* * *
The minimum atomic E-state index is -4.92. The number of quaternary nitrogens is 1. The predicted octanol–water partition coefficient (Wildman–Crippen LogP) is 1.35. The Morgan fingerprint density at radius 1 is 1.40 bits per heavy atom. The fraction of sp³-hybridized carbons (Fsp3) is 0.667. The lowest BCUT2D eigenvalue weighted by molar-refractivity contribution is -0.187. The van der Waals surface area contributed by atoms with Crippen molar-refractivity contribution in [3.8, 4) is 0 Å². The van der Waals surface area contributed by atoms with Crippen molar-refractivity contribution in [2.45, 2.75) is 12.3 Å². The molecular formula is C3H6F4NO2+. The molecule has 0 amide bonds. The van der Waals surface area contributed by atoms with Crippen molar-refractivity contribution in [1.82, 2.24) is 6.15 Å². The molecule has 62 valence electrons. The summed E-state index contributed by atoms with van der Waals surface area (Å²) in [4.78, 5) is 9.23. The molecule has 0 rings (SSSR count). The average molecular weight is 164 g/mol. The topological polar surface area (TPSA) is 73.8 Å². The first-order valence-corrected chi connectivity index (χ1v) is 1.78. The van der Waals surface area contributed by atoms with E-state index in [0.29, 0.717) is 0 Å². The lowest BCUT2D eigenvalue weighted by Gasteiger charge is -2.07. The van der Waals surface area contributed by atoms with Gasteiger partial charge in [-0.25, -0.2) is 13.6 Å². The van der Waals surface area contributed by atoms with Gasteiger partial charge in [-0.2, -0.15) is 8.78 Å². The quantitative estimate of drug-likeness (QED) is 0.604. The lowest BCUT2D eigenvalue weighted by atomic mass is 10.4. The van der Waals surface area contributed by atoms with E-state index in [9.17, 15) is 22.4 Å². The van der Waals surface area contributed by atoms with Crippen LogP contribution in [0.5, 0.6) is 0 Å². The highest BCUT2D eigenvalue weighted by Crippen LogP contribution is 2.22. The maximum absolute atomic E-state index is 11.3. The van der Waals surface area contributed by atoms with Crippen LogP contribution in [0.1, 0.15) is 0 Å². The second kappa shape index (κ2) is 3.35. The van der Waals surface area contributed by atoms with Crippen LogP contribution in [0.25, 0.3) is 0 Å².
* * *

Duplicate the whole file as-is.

The minimum atomic E-state index is -4.92. The number of quaternary nitrogens is 1. The predicted octanol–water partition coefficient (Wildman–Crippen LogP) is 1.35. The Morgan fingerprint density at radius 1 is 1.40 bits per heavy atom. The fraction of sp³-hybridized carbons (Fsp3) is 0.667. The lowest BCUT2D eigenvalue weighted by molar-refractivity contribution is -0.187. The van der Waals surface area contributed by atoms with Crippen molar-refractivity contribution in [3.8, 4) is 0 Å². The van der Waals surface area contributed by atoms with Crippen molar-refractivity contribution in [2.45, 2.75) is 12.3 Å². The molecular formula is C3H6F4NO2+. The molecule has 0 amide bonds. The van der Waals surface area contributed by atoms with Crippen molar-refractivity contribution in [1.82, 2.24) is 6.15 Å². The molecule has 62 valence electrons. The summed E-state index contributed by atoms with van der Waals surface area (Å²) in [4.78, 5) is 9.23. The molecule has 0 rings (SSSR count). The average molecular weight is 164 g/mol. The topological polar surface area (TPSA) is 73.8 Å². The first-order valence-corrected chi connectivity index (χ1v) is 1.78. The van der Waals surface area contributed by atoms with E-state index in [0.29, 0.717) is 0 Å². The lowest BCUT2D eigenvalue weighted by Gasteiger charge is -2.07. The van der Waals surface area contributed by atoms with Gasteiger partial charge in [-0.25, -0.2) is 13.6 Å². The van der Waals surface area contributed by atoms with Gasteiger partial charge in [-0.2, -0.15) is 8.78 Å². The quantitative estimate of drug-likeness (QED) is 0.604. The lowest BCUT2D eigenvalue weighted by atomic mass is 10.4. The van der Waals surface area contributed by atoms with E-state index in [9.17, 15) is 22.4 Å². The van der Waals surface area contributed by atoms with Crippen LogP contribution in [0.5, 0.6) is 0 Å². The highest BCUT2D eigenvalue weighted by Crippen LogP contribution is 2.22. The maximum absolute atomic E-state index is 11.3. The van der Waals surface area contributed by atoms with Crippen LogP contribution in [0.1, 0.15) is 0 Å². The second kappa shape index (κ2) is 3.35. The van der Waals surface area contributed by atoms with Crippen LogP contribution in [0.25, 0.3) is 0 Å².